Sunday, February 11, 2018
The Library at Mount Char by Scott Hawkins
To say the characters are unlikeable is an understatement. There's our "librarians" - David, whose catalogue is murder and war. His hobbies include squeezing blood from the hearts of his victims into his hair, creating a sort of warrior's helmet over time, and bringing his girlfriend the still animated, severed heads of his spoils to play with. Speaking of Margaret, her forays into the underworld require dying, obviously. But with each visit, she loses a bit of herself after every trip, until, well, she thinks it's fun to lick the tears of severed heads. And of course this constant dying and reviving is made possible by Jennifer, whose catalogue is medicine. She can heal and bring back the dead, but her constant dabbling with pain and its relief has led to her working most effectively in a drugged out stupor. Then there's Rachel, who kills children on a regular basis. She walks surrounded by her ghostly charges, who enable her to see the future.
Speaking of reanimated dead (because there are many types), some serve as housekeepers and placeholders for the librarians. Think complacent zombies that sweep and dust and live in houses that serve as a front to disguise the library, which exists in 17 dimensions.
But back to our librarians. There's Carolyn, who is a language expert for every language ever to exist, including things like the poetic language of storms. And Michael, ambassador of beasts. He lives among and communicates with animals (hence the sniffing greetings). These are some of the 12 librarians, all selected and trained by "Father," whose methods of discipline include roasting his children in an exotic bull shaped barbeque, among other things. A man who could call down lightning or stop time, to whom stones spoke to by name. But is he God? Or a god? Hardly.
And that's part of the intrigue of this book. Who is God? What are the rules of the universe? What makes someone good, or evil, or powerful?
With all the violence, death, and heavy themes, Hawkins blends humor and farcical touches throughout the book.
Like the part where one character is celebrating being basically a god but sits around drinking Budweiser. BUDWEISER!
Or the part where Father explains how all the horrible things he's done had reasons behind them, as if he's some misunderstood psychopathic sadist. Like we're supposed to sympathize with him when he explains how he had an epiphany the last time he roasted David in the bull.
Or how the language of the librarians is Pelapi, a singsongy cross between an illegitimate child of Vietnamese and a cat fight.
Or how David, having to spend some time in America, decides a tutu is the closest thing to his customary loincloth. Hawkins loves to remind us of how bloodstained it is each time David makes an entrance to engage in mass murder.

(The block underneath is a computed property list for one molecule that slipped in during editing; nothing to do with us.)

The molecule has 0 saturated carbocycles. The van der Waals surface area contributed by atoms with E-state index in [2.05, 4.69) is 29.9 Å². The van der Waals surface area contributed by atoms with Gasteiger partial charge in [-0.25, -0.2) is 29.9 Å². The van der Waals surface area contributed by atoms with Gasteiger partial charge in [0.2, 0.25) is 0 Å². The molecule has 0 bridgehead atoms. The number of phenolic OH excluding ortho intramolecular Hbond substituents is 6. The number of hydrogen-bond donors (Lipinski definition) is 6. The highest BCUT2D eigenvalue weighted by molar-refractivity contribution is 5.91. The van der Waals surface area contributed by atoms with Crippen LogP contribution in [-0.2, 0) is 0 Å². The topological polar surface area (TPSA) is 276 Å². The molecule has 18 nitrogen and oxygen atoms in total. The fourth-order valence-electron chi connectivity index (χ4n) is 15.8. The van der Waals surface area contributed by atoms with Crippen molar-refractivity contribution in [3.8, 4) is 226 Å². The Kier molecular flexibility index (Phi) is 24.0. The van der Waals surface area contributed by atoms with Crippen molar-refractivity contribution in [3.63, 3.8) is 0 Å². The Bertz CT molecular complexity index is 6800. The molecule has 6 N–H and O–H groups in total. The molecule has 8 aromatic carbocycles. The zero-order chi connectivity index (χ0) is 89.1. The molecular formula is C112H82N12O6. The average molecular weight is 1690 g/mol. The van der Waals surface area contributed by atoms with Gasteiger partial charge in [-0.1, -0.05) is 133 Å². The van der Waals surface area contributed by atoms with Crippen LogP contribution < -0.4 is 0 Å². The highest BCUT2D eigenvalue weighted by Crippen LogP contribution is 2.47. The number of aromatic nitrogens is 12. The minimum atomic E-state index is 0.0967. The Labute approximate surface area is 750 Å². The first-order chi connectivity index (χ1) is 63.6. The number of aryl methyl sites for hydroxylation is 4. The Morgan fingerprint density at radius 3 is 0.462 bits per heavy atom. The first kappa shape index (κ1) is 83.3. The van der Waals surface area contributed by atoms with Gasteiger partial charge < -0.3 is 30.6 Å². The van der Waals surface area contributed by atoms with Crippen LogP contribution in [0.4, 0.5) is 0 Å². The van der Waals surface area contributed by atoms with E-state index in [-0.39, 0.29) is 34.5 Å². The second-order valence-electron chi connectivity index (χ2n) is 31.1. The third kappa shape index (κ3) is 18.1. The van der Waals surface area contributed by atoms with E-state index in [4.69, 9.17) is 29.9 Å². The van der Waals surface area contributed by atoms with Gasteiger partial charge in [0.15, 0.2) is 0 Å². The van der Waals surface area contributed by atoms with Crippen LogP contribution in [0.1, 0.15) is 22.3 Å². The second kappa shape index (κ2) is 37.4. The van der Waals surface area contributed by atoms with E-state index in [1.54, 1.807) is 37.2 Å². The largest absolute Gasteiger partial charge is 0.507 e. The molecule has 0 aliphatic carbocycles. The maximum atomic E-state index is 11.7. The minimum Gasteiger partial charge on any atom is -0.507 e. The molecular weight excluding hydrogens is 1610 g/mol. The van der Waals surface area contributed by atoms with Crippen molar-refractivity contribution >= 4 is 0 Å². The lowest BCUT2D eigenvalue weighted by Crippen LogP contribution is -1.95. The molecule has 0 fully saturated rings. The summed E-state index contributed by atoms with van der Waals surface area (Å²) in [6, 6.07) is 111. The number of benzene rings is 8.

Or when Carolyn concocts an overly complicated plan that involves killing someone, getting someone else locked up in jail, breaking said person out of jail, then sending him off somewhere to be potentially attacked and killed by wild dogs, in the off chance that he'll drop something somewhere for someone else to find later and on and on. Just hearing her explanation of her plan was more ridiculous than the playing out of said plan.
Then there's the whole, the sun disappeared bit, where earth basically experiences an apocalypse, something Hawkins really just glosses over, having one character note that maybe she noticed something off because the store WAS out of guacamole...
And I could go on and on.
Here's the rub for me...if still you're on board after reading all of this so far. I basically read the book twice. After the first read, I wrote an angry I-hate-this-book review. But I felt I needed specific examples of what I actually hated. So I skimmed the book a second time through. I noticed two things, first, I didn't remember a lot of details from the first read. I think I read the book half asleep the first time. Second, because I had some context, a lot of the details I (legitimately) read the first time, actually made sense the second time. After that second go, I felt completely differently about this book.
It's hard to follow, confusing, and seriously random. But it's also wildly creative and original. It's definitely not for everyone, as there is a lot of violence. But it's written in a way that you don't really feel too invested in anyone or anything that dies. And death isn't necessarily a permanent condition, so...I wasn't really bothered by the violence as much as others seemed to be. Let's just say this book would make for a great Tarantino film. I almost hope that happens.
And while I've only read great reviews on this book, I also wouldn't be surprised if you, like me, hate it, at least the first time around.